Roula Khalaf, Editor of the FT, selects her favourite stories in this weekly newsletter.
I’ve never been a fan of labels, of anything that reduces a human being to a word or phrase. As a young child, I remember hearing my doctor solemnly declare that I had “cerebral palsy”; I took an instant dislike to those ugly words. Being wobbly was just one aspect of my daily — “normal” — life, and not something undesirable.
The way that medical folk spoke about me sounded negative and acutely alienating. I’d never felt wrong or faulty, quite the opposite. I’d felt happy and confident and loved by my parents — and my two Spanish grandparents, who showered me with affection and delicious food. It was quite the shock to discover, early on, that the world around me saw my wobbliness as a sign that I was, in some fundamental way, broken.
I was perplexed by such a silly reaction from so-called grown-ups: why did they define me by my movements rather than who I was inside? My young brain sprang into action and I decided that humour was the appropriate response to this unpleasant reality, as I’d seen how it could magically transform nerves and pity into acceptance and respect. Being funny was my way of making the world look past my wobbles and shakes — and see me instead. It worked.
By the time I became a working comedian, I had a ton of life experience making people laugh. So, when I wobbled on stage to perform stand-up for the first time in a scruffy upstairs room of a pub in Soho in July 1999, I felt something beautiful pulsate inside me (besides the nerves that resulted in visible shakes and twitches). I felt a deep sense of arriving home.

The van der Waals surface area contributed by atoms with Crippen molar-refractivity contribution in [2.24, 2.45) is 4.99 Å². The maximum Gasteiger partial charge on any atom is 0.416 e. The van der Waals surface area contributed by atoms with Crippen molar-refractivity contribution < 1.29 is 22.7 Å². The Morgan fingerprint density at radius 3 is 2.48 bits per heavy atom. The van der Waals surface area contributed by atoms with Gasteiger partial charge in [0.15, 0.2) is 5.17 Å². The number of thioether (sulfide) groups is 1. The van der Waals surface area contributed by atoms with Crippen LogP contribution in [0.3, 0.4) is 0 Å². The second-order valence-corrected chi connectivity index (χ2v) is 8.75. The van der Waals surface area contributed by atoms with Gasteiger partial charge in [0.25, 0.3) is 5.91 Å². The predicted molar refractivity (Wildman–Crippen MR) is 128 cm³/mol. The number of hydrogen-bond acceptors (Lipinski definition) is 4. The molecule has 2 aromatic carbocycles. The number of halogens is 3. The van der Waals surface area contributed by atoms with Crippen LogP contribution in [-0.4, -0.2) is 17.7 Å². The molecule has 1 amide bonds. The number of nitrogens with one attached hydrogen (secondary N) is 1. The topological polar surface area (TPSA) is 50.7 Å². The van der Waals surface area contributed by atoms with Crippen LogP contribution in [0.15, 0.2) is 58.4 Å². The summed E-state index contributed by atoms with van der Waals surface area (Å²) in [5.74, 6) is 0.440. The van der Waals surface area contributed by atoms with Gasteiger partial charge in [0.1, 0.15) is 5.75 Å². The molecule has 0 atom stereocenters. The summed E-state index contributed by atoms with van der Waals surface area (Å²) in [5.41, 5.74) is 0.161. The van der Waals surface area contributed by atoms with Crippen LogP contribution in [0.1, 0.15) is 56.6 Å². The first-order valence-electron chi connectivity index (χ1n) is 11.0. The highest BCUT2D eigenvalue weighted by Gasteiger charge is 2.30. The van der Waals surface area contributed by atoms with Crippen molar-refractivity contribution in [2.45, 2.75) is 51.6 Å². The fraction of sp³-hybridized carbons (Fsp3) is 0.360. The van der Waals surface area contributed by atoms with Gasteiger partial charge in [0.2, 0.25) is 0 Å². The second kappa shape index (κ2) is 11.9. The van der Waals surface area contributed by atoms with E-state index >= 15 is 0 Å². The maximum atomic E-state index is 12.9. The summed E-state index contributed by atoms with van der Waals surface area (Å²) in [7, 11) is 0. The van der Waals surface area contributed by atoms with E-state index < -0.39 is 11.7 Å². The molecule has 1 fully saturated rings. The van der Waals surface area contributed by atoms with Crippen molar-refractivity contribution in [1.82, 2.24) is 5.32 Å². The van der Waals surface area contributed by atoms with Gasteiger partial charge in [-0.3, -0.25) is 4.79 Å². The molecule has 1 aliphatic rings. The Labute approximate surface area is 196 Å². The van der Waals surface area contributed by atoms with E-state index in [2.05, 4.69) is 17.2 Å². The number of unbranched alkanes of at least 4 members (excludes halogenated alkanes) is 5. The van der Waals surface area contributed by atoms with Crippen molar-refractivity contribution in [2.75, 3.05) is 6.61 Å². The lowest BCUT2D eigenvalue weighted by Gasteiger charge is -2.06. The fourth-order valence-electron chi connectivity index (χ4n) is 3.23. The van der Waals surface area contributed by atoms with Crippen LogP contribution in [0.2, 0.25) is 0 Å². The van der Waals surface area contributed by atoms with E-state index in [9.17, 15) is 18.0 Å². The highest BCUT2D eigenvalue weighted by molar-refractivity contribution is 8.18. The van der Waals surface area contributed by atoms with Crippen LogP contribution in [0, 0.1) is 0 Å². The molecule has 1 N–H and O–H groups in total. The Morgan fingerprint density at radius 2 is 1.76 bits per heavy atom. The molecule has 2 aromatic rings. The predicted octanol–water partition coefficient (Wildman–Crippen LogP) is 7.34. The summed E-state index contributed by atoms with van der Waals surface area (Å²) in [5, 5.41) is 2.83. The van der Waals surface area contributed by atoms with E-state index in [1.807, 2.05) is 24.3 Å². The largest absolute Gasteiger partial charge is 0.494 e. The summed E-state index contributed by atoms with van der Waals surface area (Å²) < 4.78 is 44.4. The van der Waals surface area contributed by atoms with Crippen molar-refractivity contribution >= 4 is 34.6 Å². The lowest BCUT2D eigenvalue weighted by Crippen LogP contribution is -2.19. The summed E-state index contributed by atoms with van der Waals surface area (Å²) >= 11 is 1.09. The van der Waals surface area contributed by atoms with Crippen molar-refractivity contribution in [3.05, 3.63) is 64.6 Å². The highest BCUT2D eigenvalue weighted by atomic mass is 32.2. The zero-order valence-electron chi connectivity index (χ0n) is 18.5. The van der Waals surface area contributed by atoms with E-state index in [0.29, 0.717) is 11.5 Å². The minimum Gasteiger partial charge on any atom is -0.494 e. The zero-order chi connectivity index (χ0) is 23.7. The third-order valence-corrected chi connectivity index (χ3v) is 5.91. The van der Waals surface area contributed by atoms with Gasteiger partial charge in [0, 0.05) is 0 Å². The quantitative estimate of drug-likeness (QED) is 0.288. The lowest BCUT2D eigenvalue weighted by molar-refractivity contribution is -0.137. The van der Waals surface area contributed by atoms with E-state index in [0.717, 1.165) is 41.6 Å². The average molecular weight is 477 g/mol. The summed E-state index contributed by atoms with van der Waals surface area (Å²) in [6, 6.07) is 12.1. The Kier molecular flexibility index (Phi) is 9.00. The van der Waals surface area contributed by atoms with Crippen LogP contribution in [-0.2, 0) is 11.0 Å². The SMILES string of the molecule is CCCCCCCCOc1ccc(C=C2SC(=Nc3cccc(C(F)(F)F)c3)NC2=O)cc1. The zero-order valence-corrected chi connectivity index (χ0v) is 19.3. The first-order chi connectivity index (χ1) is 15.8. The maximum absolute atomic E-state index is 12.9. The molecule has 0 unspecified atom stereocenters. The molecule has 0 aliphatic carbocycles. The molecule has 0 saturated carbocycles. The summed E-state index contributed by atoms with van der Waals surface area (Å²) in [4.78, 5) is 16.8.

That summer, I fell in love with comedy and its capacity to connect strangers and float alternative ways of looking at ourselves and the world.
Rather than slowly changing preconceptions through one interaction at a time, I felt I could challenge people on a mass scale — hundreds or thousands at once. It was exhilarating and empowering to harness the wonders of stand-up to humanise scary labels, help people relax around difference, and make them realise that wobbly people are just — drum roll — people (and all without being worthy, boring or earnest). What a high!
Addictions come in many forms and I definitely succumbed to the mesmerising lure of a solitary microphone, an empty stage, and an audience full of anticipation.
It’s true that the stand-up profession was dominated by white able-bodied males but that wasn’t really an issue for me, because I was used to being an outsider. It didn’t bother me when I was the only (wobbly) woman on the bill. Nowadays, there is more diversity in stand-up, including some brilliant wobbly comedians but, back then, I was a bit of novelty.
This didn’t pose a problem as, at that stage in my life, I’d grown comfortable with standing out. After a painful stint at high school — mercifully interrupted by getting a part on [BBC television’s children’s series] Grange Hill — and the following years of self-loathing and anxiety, I had hit a point where I had a stark choice: to accept myself or live in misery.